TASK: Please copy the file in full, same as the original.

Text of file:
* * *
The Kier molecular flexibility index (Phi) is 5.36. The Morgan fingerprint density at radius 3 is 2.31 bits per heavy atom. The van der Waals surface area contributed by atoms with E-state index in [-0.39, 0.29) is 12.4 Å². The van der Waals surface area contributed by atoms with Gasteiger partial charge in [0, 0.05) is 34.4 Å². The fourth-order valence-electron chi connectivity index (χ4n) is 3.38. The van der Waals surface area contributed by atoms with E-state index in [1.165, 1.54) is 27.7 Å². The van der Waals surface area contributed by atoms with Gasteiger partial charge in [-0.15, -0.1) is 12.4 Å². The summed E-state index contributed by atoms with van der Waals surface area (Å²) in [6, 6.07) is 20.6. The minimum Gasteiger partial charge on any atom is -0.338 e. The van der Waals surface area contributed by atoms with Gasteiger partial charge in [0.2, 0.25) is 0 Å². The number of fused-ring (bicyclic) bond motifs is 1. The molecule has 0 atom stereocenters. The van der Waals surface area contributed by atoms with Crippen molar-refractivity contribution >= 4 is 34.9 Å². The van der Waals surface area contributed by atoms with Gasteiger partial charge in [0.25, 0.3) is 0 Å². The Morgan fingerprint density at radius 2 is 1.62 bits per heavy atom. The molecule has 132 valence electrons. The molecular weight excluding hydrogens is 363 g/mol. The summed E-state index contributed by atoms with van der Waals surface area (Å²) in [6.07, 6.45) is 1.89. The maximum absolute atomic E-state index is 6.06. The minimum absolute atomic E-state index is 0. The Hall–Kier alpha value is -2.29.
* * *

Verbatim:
The Kier molecular flexibility index (Phi) is 5.36. The Morgan fingerprint density at radius 3 is 2.31 bits per heavy atom. The van der Waals surface area contributed by atoms with E-state index in [-0.39, 0.29) is 12.4 Å². The van der Waals surface area contributed by atoms with Gasteiger partial charge in [0, 0.05) is 34.4 Å². The fourth-order valence-electron chi connectivity index (χ4n) is 3.38. The van der Waals surface area contributed by atoms with E-state index in [1.165, 1.54) is 27.7 Å². The van der Waals surface area contributed by atoms with Gasteiger partial charge in [-0.15, -0.1) is 12.4 Å². The summed E-state index contributed by atoms with van der Waals surface area (Å²) in [6, 6.07) is 20.6. The minimum Gasteiger partial charge on any atom is -0.338 e. The van der Waals surface area contributed by atoms with Gasteiger partial charge in [0.2, 0.25) is 0 Å². The number of fused-ring (bicyclic) bond motifs is 1. The molecule has 0 atom stereocenters. The van der Waals surface area contributed by atoms with Crippen molar-refractivity contribution >= 4 is 34.9 Å². The van der Waals surface area contributed by atoms with Gasteiger partial charge in [0.25, 0.3) is 0 Å². The Morgan fingerprint density at radius 2 is 1.62 bits per heavy atom. The molecule has 132 valence electrons. The molecular weight excluding hydrogens is 363 g/mol. The summed E-state index contributed by atoms with van der Waals surface area (Å²) in [6.07, 6.45) is 1.89. The maximum absolute atomic E-state index is 6.06. The minimum absolute atomic E-state index is 0. The Hall–Kier alpha value is -2.29.